You can see what Moore was getting at. When you retrace Beck's career, it reads like an guidebook to not getting pinned down. After the surrealist bluespop of "Loser" shot him from obscurity in 1993, he released three albums in one year: a chaotic punk set (Stereopathetic Soulmanure), a clutch of hushed folk songs (One Foot in the Grave) and a boundary-busting hybrid of country, pop, hip-hop and psychedelia (Mellow Gold).
He's followed an equally wayward path since. On 1996's Odelay, he advanced Mellow Gold's genre-tampering with 2 million-selling, Grammy-winning results, only then t0 deke fans with the subtle, lo-fi Mutations (1998) and the technicolor R&B maneuvers of Midnite Vultures (1999). As a cultural figure, if not a chart force, his ability to flip the script ingeniously with each successive album has made him the heir to 1970s David Bowie or 1980s Prince.
"I respect musicians who put out the same record over and over again and develop some thing. I do. You know, my grandfather [Al Hansen] was an artist, and in the early '60s he started doing images of the Venus figure. He spent 35 years doing that figure over and over and over. He explored every aspect 0f what that figure could do and every material you could apply to it, and there's something beautiful about that. But I just decided to cast my net a bit wider. Maybe I won't catch as much."
To the outsider, Beck's career is like a jigsaw puzzle - and he's withholding half the pieces. He has been habitually misunderstood ever since critics inaccurately dubbed "Loser" a "slacker anthem" (in fact, Beck's industriousness verges 0n the workaholic). It happened with Midnite Vultures, a horny love letter to commercial R&B but also a slippery satire on the glossy excesses of late-'90s culture. Aware that it was a "weird record," Beck originally planned to release it as his jiggy alter ego, Surrealius, but decided to use his own name. It sold half as much as Odelay and left many listeners wondering what, beneath its chilly, polished surface, Beck was trying to say. Where does a playful grin become a knowing smirk?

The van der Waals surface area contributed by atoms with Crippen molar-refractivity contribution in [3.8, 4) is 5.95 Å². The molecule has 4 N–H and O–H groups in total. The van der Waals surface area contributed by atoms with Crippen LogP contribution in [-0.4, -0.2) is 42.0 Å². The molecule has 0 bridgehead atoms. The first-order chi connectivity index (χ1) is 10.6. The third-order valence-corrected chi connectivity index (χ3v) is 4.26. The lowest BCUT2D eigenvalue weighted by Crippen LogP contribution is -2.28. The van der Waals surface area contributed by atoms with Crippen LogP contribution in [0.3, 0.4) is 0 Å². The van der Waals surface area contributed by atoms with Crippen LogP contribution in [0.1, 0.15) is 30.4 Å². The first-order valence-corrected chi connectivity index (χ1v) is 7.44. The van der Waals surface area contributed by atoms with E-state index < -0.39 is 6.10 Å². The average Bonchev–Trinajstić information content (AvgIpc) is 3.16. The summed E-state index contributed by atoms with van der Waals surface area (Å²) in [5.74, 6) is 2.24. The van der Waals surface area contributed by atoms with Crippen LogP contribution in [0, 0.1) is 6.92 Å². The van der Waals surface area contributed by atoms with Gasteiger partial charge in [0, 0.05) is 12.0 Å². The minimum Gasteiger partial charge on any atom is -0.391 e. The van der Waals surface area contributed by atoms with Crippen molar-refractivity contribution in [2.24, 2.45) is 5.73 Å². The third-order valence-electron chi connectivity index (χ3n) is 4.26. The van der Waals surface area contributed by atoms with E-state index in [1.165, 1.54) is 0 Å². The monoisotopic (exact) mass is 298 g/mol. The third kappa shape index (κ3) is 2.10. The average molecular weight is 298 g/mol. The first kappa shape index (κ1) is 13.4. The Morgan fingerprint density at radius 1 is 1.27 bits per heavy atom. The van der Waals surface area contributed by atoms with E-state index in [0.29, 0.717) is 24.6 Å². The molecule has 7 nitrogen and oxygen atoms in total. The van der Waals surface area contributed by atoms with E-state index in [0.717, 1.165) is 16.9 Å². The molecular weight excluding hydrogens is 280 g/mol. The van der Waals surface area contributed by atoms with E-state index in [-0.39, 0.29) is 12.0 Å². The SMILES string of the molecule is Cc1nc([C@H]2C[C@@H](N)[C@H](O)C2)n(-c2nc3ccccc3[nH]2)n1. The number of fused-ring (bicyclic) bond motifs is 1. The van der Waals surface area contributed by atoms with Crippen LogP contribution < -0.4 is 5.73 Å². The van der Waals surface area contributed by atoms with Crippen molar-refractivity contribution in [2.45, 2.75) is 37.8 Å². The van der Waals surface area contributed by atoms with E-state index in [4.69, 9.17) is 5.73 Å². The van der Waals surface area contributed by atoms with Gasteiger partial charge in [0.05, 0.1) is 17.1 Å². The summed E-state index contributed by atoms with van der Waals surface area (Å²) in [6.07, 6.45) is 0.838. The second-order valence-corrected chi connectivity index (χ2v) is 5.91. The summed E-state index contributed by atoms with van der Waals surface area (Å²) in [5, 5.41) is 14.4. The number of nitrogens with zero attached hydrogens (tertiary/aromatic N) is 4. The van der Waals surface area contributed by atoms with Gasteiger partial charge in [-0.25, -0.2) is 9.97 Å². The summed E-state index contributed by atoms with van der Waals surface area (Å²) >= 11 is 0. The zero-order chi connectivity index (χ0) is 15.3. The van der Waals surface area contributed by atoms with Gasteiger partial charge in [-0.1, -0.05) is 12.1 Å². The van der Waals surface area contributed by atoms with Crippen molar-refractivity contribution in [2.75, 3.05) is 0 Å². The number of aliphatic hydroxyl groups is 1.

"I didn't spell it out," he concedes with a sigh. "There was a certain ambiguity, going into that nether zone of meaning or non-meaning. Is it sincere or not? Is it funny or is it just stupid? I enjoy that. I like being in peril. You're not playing it safe. You're not saying, 'I'm Eminem and I come from here and this is what happened to me and this is how I see the world, in big block letters. But we don't live in subtle times culturally."
He admits in retrospect that Midnite Vultures was a deliberately perverse move. "I was at a point that I felt an urge to ... waste it a bit. Do some things you're not supposed to do, say some things you're not supposed to say."
If Beck is at all concerned about how his commercial and critical stock has dipped since, he hides it well.
"I think I gave indications early on that mine wasn't just going to be a commercial, er, career. If that were the case, then the first record would have been 10 versions of `Loser.' I always thought it would be interesting if there was no such thing as gold and platinum records or record deals, and people were just making music. What would the music sound like?"
ALTHOUGH HE RECOILS from attempts to attribute his maverick inclinations to his background, Beck vas bohemian blood in his veins.